The 13th Floor

A Tribute to George A. Romero: Father of Modern Horror

The grief you and I are feeling today is beyond measure, as the passing of legendary filmmaker George Andrew Romero impacts each of us uniquely — just as his iconic works have changed our lives and careers in so many different ways.

Whether you’re a horror fan who grew up on Romero’s classics, a filmmaker who learned valuable lessons from his practical but personal approach to the craft of cinema, or one of those who have met, known and worked with the man himself — no doubt your pain is proportionate to the imprint he left on our collective consciousness.

But even as we mourn, we should also take time to celebrate the many gifts George has given us over a career which spans half a century.

You’re going to encounter dozens of Romero-themed articles this week across your favorite horror and media sites, so I’m not going to spend so much time rehashing Romero’s career path and filmography — after all, most horror fans can easily list the man’s greatest accomplishments from memory — but I’d be doing him a disservice if I didn’t at least hit the high points, combined with my own personal takes on Romero’s body of work.


His first feature film NIGHT OF THE LIVING DEAD tapped into the fears of an entire generation in the turbulent late ’60s, while simultaneously exploding the relatively tame “castles-and-cobwebs” concept of horror, bringing flesh-hungry monsters right to our doorstep. One independent filmmaker and his small but dedicated local crew had rewritten the horror rule book forever.

Further still, the boundaries of what had once been considered acceptable mass-consumption motion picture entertainment had not only been forced outward, but smashed altogether — with NIGHT’s blood and internal organs spilling across the screen and into unprepared audiences’ laps.

Subsequent revisits to Romero’s DEAD universe tackled the societal demons of each new decade with incisive commentary and a wicked sense of humor; while each one resonates with fans in its own way, I can safely assume I’m in the majority when I choose the original DAWN OF THE DEAD as my all-time favorite of the franchise, and I consider it one of the greatest horror films ever made.


It hit me like a freight train when I first encountered it as a teenager at a midnight screening… and although the print was scratched and gritty, and my neglected small-town theater smelled like a hoarder’s basement, I still loved every second of the experience.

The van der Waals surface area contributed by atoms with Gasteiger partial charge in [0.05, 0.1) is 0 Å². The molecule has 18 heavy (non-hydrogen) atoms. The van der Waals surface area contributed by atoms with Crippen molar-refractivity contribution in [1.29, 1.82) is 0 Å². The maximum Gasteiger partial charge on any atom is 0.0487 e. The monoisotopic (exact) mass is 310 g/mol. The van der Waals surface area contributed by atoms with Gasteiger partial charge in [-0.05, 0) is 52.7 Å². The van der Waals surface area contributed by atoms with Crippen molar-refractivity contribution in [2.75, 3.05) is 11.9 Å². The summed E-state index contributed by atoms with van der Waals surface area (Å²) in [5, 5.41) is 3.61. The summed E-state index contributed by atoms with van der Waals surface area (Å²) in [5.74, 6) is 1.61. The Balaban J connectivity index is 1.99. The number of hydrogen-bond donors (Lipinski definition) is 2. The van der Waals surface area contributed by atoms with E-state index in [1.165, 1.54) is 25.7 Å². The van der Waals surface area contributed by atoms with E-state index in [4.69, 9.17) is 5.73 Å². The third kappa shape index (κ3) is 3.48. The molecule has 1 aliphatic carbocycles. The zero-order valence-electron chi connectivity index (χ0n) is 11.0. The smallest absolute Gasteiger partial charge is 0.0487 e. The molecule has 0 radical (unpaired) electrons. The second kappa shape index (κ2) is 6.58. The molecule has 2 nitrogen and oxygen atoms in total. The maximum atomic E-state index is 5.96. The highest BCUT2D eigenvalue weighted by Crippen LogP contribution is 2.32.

I think my biggest takeaway from DAWN was the totally believable world Romero created — never straying from his own state of Pennsylvania, while at the same time conveying a realistic and palatable sense of global catastrophe. We experience the apocalypse at ground level, just like our four doomed heroes — who try in vain to rebuild an artificial microcosm of society, filled with the material things most of us take for granted.

While the end of NIGHT saw the grisly demise of its main characters, it also suggested local authorities had the resources to tackle the zombie epidemic, and some form of infrastructure to contain it (for the time being, at least). DAWN offers no such optimism, as society almost immediately begins its downward spiral; the living turn on each other in a matter of days, and even highly-trained police squads can’t contain the chaos.

Just as NIGHT OF THE LIVING DEAD challenged modern concepts of cinematic horror, Romero pushed the envelope further with DAWN OF THE DEAD — one of the most successful and profitable films to be released without an MPAA rating. While he could have reached a wider audience immediately by cutting much of the film’s violence to satisfy the ratings board and the US distributors, he chose instead to release his vision exactly as intended — and despite a smaller-scale release (and the limited advertising that went with such a choice), the film played to packed audiences around the world. It was a savvy move by an artist who knew the bar had been raised for modern horror… because he’d already raised it himself a full decade earlier.